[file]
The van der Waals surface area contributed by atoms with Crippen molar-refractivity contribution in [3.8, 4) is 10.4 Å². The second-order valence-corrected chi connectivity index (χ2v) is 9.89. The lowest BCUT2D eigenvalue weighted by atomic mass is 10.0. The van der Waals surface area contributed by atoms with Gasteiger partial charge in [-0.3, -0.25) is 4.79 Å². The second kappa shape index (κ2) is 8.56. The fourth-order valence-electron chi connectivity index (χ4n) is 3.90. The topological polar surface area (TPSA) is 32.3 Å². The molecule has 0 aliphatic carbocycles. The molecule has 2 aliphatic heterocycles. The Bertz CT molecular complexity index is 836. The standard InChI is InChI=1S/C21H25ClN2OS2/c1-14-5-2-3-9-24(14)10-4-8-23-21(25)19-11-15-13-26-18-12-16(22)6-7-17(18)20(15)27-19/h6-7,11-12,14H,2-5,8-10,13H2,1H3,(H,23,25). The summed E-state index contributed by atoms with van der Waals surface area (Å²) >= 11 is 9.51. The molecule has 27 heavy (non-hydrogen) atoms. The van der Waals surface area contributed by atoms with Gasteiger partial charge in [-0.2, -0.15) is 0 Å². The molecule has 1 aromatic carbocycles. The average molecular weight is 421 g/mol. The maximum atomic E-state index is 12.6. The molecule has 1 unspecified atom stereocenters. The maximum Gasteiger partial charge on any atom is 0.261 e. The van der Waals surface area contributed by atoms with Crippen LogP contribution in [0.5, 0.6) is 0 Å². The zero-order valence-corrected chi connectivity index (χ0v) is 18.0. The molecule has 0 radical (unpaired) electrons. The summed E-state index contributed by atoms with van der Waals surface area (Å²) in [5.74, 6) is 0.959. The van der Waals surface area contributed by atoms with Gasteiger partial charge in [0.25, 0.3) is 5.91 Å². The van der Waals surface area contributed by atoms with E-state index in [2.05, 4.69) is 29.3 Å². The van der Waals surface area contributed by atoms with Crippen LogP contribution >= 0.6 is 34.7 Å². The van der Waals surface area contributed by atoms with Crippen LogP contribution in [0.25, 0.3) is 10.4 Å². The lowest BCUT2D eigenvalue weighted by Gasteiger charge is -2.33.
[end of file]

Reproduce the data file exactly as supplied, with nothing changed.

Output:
The van der Waals surface area contributed by atoms with Crippen molar-refractivity contribution in [3.8, 4) is 10.4 Å². The second-order valence-corrected chi connectivity index (χ2v) is 9.89. The lowest BCUT2D eigenvalue weighted by atomic mass is 10.0. The van der Waals surface area contributed by atoms with Gasteiger partial charge in [-0.3, -0.25) is 4.79 Å². The second kappa shape index (κ2) is 8.56. The fourth-order valence-electron chi connectivity index (χ4n) is 3.90. The topological polar surface area (TPSA) is 32.3 Å². The molecule has 0 aliphatic carbocycles. The molecule has 2 aliphatic heterocycles. The Bertz CT molecular complexity index is 836. The standard InChI is InChI=1S/C21H25ClN2OS2/c1-14-5-2-3-9-24(14)10-4-8-23-21(25)19-11-15-13-26-18-12-16(22)6-7-17(18)20(15)27-19/h6-7,11-12,14H,2-5,8-10,13H2,1H3,(H,23,25). The summed E-state index contributed by atoms with van der Waals surface area (Å²) >= 11 is 9.51. The molecule has 27 heavy (non-hydrogen) atoms. The van der Waals surface area contributed by atoms with Gasteiger partial charge in [-0.2, -0.15) is 0 Å². The molecule has 1 aromatic carbocycles. The average molecular weight is 421 g/mol. The maximum atomic E-state index is 12.6. The molecule has 1 unspecified atom stereocenters. The maximum Gasteiger partial charge on any atom is 0.261 e. The van der Waals surface area contributed by atoms with Crippen LogP contribution in [0.5, 0.6) is 0 Å². The zero-order valence-corrected chi connectivity index (χ0v) is 18.0. The molecule has 0 radical (unpaired) electrons. The summed E-state index contributed by atoms with van der Waals surface area (Å²) in [5.74, 6) is 0.959. The van der Waals surface area contributed by atoms with Gasteiger partial charge in [0.25, 0.3) is 5.91 Å². The van der Waals surface area contributed by atoms with E-state index in [2.05, 4.69) is 29.3 Å². The van der Waals surface area contributed by atoms with Crippen LogP contribution >= 0.6 is 34.7 Å². The van der Waals surface area contributed by atoms with Crippen LogP contribution in [0.25, 0.3) is 10.4 Å². The lowest BCUT2D eigenvalue weighted by Gasteiger charge is -2.33.